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 Everett True

These people are the enemy

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Beavis and Butt-head fighting

I couldn’t let the following exchange of views pass without comment.

There seems to be a certain type of person who hates anything that doesn’t support their worldview … I have no idea why, maybe they feel threatened or something. The sort of sweeping, patronising, arrogant statements and gratuitous insults made by Chad Parkhill below are indicative of a certain attitude that is prevalent everywhere, especially on the Internet, not just among people who write about music for money, and certainly not just in Australia. It’s just that I happen to live in Australia, and these were made by a fellow who writes for the street (music) press in my hometown.

(These blank ciphers, these willing sheep whose idea of a great review is one where they got free entry AND free drinks, they’re the ones that hold the balance of power through sheer weight of numbers, not us. That’s why we get shit like Gotye passing through mostly unchallenged in Australia AND people up in arms when we state we’re not sure that’s a good thing. “You’re just hacking down the tall poppies,” they bleat to overseas critics who have no idea what the fuck they’re going on about. How is such myopic parochialism going to help anything? “If you can’t say something nice, don’t say anything at all,” they cry. And, for fuck’s sake, do NOT think about, or question, what you’re doing. What’s the point in that?)*

Doubtless, Chad thought he was offering Collapse Board and all who sail in her some sage, worldly advice. Sigh. Weird how he got so offended after I mildly disagreed with his reductionist theory of pop music: this, after an uncalled-for deluge of personal insults.

We can’t let people like this get away with it. These people are the enemy. Make no mistake.

Taken from the comments section to Response To A Disgruntled Goyte Fan

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Chad Parkhill says: Much like the question of whether or not Gotye’s music is enjoyable, the question of whether this is a dialogue about or an in-house circlejerk is in the eye of the beholder. Surely we’ve all had enough of this?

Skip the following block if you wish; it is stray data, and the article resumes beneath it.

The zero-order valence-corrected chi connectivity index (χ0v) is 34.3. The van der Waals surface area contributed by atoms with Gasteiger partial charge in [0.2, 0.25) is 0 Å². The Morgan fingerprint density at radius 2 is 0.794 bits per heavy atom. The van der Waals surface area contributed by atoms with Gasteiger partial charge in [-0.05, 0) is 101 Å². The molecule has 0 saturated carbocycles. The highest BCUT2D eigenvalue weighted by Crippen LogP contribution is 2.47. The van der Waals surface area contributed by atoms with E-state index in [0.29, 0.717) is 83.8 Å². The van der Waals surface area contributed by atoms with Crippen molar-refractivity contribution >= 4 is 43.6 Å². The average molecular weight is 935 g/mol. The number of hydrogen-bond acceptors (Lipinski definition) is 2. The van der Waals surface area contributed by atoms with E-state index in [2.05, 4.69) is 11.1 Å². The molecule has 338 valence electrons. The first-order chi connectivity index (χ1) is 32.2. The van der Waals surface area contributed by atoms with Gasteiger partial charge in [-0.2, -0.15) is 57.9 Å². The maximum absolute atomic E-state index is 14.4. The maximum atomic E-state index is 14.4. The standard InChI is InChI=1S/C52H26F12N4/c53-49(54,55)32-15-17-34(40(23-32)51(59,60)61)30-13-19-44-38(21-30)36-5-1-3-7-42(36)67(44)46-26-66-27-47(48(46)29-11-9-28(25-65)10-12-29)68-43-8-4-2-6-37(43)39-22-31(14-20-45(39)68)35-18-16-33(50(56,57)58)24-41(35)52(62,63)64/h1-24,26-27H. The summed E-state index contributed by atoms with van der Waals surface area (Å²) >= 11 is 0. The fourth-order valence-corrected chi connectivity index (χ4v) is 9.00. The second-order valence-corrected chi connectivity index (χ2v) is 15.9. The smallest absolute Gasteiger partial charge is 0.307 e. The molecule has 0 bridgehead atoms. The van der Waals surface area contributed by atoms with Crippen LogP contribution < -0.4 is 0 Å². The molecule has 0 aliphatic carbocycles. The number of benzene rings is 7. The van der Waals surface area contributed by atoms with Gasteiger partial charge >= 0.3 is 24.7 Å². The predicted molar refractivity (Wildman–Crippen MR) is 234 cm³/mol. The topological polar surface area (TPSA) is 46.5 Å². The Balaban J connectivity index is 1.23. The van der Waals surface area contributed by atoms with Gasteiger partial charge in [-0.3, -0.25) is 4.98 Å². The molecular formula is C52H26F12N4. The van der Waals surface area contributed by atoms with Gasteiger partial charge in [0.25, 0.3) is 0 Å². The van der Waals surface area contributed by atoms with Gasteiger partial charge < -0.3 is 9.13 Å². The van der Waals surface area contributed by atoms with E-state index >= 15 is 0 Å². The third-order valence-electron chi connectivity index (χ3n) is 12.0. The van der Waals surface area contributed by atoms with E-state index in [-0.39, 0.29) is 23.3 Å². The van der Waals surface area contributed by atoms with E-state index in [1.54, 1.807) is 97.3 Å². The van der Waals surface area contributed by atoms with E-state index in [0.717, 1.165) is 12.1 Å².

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Everett True says: Surely we’ve all had enough of this?

If you’ve had enough of this, why are you here?

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Chad Parkhill says: Everett: I come here to read the vanishingly-small number of pieces that actually engage in writing about music (some of it decent!), as opposed to the increasingly-large number of pieces about Collapse Board itself, or how much Pitchfork sucks, or about how everyone other music critic in the world is crap, or about how Everett True is such a legend, mad contradictory bastard that he is, etc.

I know that your response to that will be “If you don’t like it, don’t read it,” and you have every right to continue on with the project of installing new chips on your shoulder and building up CB’s insular little mythos. I’ll simply observe that every truly wonderful and successful cultural product (book, album, website—whatever) I’ve ever encountered has succeeded because it has its eye on the task ahead of it, not on its posterity and self-mythologising. Something to consider amongst the flood of manifestoes, meta-whinges, and complaints about how others suck at music criticism.

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Everett True says: